The common gartersnake, Thamnophis sirtalis, occurs in many parts of Canada and in the non-arid regions of the United States. In Utah, the species occurs primarily in the northern, eastern, and central areas of the state; it is absent from western and southern desert areas. The race, or subspecies, of the common gartersnake that occurs in Utah is the valley gartersnake, Thamnophis sirtalis fitchi.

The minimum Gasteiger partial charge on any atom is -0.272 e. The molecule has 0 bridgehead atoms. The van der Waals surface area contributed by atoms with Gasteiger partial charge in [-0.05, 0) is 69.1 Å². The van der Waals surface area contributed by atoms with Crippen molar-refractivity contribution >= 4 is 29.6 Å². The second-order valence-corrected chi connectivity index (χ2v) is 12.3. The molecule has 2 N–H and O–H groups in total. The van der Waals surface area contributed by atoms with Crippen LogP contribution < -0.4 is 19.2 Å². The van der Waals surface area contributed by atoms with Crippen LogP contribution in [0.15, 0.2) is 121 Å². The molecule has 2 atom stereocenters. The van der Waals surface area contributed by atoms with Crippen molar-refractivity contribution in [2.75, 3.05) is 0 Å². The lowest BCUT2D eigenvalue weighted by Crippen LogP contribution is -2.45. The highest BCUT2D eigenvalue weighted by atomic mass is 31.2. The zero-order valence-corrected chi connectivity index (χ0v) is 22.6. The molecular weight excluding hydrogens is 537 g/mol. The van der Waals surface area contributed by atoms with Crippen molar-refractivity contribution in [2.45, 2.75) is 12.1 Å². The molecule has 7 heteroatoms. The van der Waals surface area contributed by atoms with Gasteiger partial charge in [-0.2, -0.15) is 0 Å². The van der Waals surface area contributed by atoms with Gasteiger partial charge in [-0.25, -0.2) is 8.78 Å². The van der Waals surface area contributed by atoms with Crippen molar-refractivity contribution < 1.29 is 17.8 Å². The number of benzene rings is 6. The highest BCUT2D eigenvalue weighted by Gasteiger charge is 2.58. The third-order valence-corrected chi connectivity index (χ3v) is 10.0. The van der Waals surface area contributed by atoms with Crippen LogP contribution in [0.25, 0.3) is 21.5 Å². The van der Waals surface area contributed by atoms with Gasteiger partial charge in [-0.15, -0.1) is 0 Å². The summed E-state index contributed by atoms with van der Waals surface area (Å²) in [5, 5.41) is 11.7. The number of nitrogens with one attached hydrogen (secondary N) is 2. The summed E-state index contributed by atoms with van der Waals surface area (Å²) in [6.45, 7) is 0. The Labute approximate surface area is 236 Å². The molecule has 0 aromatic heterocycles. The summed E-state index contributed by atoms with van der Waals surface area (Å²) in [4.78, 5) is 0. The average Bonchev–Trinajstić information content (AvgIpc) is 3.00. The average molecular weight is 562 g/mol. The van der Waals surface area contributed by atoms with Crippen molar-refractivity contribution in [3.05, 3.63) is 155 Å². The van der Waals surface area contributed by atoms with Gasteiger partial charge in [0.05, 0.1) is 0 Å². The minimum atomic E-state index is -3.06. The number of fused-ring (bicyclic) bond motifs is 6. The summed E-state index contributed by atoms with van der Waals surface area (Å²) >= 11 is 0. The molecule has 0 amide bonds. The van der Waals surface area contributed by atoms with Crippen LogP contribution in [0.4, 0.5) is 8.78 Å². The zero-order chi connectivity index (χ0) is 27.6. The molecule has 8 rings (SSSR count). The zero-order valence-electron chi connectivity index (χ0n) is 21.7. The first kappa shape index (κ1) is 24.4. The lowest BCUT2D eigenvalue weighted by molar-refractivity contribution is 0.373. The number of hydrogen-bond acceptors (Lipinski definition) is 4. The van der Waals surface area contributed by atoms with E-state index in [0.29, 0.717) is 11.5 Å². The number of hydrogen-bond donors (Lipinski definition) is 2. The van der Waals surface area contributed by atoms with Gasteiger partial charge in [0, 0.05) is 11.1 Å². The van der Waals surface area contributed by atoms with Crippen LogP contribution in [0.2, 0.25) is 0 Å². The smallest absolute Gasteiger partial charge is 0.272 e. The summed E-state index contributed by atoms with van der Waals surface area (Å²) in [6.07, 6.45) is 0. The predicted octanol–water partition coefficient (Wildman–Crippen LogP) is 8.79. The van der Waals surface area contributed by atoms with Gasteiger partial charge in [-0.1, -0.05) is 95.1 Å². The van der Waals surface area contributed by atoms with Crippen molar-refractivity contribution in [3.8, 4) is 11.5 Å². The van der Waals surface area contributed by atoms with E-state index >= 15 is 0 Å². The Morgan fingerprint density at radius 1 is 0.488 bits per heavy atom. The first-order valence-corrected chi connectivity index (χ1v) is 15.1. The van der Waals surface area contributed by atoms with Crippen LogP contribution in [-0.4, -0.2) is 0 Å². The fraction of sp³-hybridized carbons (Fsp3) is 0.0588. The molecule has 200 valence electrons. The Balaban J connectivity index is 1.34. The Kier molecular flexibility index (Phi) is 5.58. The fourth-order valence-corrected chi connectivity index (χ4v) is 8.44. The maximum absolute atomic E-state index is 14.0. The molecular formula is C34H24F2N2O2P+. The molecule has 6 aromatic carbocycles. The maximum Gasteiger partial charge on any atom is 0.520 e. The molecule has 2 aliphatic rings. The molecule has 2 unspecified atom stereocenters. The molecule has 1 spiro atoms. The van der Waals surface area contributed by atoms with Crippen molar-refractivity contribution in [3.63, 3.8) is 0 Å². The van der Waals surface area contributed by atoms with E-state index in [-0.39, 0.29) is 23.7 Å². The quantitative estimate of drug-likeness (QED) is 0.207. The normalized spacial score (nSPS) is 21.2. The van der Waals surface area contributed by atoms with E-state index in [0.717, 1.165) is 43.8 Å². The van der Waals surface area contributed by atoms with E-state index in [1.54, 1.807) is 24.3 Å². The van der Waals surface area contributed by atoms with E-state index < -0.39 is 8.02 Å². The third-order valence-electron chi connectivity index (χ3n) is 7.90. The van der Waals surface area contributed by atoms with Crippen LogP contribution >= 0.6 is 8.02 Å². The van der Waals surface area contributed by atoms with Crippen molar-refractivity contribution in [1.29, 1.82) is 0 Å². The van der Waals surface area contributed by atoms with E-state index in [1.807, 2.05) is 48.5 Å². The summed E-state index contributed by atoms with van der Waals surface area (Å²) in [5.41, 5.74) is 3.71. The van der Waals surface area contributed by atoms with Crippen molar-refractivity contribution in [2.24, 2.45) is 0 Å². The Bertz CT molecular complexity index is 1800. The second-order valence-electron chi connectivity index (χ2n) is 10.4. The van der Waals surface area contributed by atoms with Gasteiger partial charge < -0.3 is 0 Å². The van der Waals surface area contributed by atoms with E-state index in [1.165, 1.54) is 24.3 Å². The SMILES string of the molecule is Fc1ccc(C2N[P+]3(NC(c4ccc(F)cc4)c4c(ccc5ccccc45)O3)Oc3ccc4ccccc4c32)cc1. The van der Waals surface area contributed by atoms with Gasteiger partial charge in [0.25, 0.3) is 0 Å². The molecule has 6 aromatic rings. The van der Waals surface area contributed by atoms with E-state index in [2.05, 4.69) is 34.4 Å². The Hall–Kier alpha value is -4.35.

The common gartersnake eats primarily earthworms, fishes, and amphibians, but insects, spiders, small mammals, and small birds are occasionally consumed. Females of the species give birth to between thirteen and twenty-six live young each year during mid-summer. The common gartersnake occurs in moist habitats, where it is active both during the day and at night. During cold times of the year, individuals of the species move underground or under cover and become inactive.